We’re off the NAS train for a bit, coming back from the underwhelming Dalmore KA III, back at you with another Bruichladdich. I’ll do a little compare and contrast with the Bruich’ Scottish Barley, AKA Classic Laddie. Note, the Islay malt does have an age statement. On the bottle it states “Distilled in 2009, bottled in 2015. Aged 6 years in oak casks.” So, this has been sitting around in bottles for two years. Similarly, the currently available Islay Barley shown on the Bruich website is from 2010. (Oddly, where the 2009 is redundant stating the time spent in cask, the 2010 bottle is silent on that subject.) So, you wonder, how does a 6-year old stack up to the standards from other distilleries aged 10-12 years? We’ll see below. Let’s see what goes into making this whisky.
First of all we have to recognize Bruichladdich as a distiller with an intense focus on how the whisky is made and from what. Not that other distillers are unfocused–I did visit a number of them this year–but these folks really take terroir to a fanatical level. My Islay Barley’s canister (photo alongside) boasts ‘Uber-provenance’ and names the Islay farms from which they sourced their barley. There is a lot of text about what was happening on the farms the year the barley was grown. It’s worth a read. We also find their credo on the canister, they “believe in Islay…in people..in authenticity provenance and traceability. We believe in slow.”
Regarding ‘slow’: the Bruichladdich people don’t stop at focusing on grain. On their website they describe in detail the old-fashioned equipment and methods used onsite: Oregon pine washbacks, Victorian equipment, little mechanization:
Known alternately as Scottish Barley and The Classic Laddie, this expression from craft-distiller Bruichladdich is a NAS whisky.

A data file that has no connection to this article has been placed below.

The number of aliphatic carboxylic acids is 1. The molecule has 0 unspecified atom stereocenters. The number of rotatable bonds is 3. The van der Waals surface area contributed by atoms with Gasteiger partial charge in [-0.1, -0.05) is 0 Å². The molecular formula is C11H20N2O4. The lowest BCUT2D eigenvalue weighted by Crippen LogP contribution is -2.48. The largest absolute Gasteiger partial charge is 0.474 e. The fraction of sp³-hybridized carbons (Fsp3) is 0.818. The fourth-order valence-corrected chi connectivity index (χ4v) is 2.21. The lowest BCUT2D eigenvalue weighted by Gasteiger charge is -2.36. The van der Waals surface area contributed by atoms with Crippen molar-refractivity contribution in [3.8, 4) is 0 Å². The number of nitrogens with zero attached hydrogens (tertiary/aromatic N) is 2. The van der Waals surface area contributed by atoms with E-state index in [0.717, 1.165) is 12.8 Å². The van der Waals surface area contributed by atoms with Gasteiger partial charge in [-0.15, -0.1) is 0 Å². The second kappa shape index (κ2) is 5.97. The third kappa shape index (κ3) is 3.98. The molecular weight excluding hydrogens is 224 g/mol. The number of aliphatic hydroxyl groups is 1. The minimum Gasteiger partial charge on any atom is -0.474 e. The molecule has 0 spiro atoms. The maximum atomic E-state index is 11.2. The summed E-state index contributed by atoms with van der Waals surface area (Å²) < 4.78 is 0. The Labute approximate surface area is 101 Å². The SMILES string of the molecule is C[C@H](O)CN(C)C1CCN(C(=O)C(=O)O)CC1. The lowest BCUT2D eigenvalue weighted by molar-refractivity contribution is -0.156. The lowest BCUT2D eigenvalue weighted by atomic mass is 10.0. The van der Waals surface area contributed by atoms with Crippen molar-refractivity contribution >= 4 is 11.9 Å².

I have to admit a fondness for the place after having visited; I like their style. It was our last day on Islay, and after a busy morning walking from Port Ellen to Ardbeg (more on that later!) we decided to head out into the hinterlands for a drive. We took the road out to Port Charlotte, a tiny village at the end of which the A847 went from two lanes to one. That was all for me, I had had a bellyful of driving on tiny little roads and we headed back the way we came. Portnahaven would wait for next trip!
On the way back, we dropped by Bruichladdich. The distillery had been enthusiastically recommended to us by ‘Uncle Charlie,’ our taxi driver for the Bunnahabhain/Caol Isla visits (more on that later as well). I unfortunately has well tired of photography (and the day was spitting rain as well) so I have no photos, sad to say. Except this one, of some local creatures which had just scurried out of our way:
It’s an interesting little place, a whitewashed structure and wall, through which you pass into an intimate little courtyard to park. The tasting room is through a brightly painted (turquoise) door, low-ceilinged, liberally provided with couches on which whisky overs lounged in quiet repose. There was the usual display of t-shirts, jackets and the like, and a wide bar where a kindly woman of mature years welcomed us gaily and immediately offered us a taste. Why, of course, why not? I expected the usual: “Here’s our standard, if you want more sign up for a tour.” But she led us energetically through tastings of four expressions (of which I took the tiniest sips, as I was still driving, grr.) We had the Classic Laddie, the Islay Barley (both unpeated), the Port Charlotte and Octomore (latter two peated). Note: though I growl about NAS whiskies, these all lacked an age statement and yet I enjoyed them all.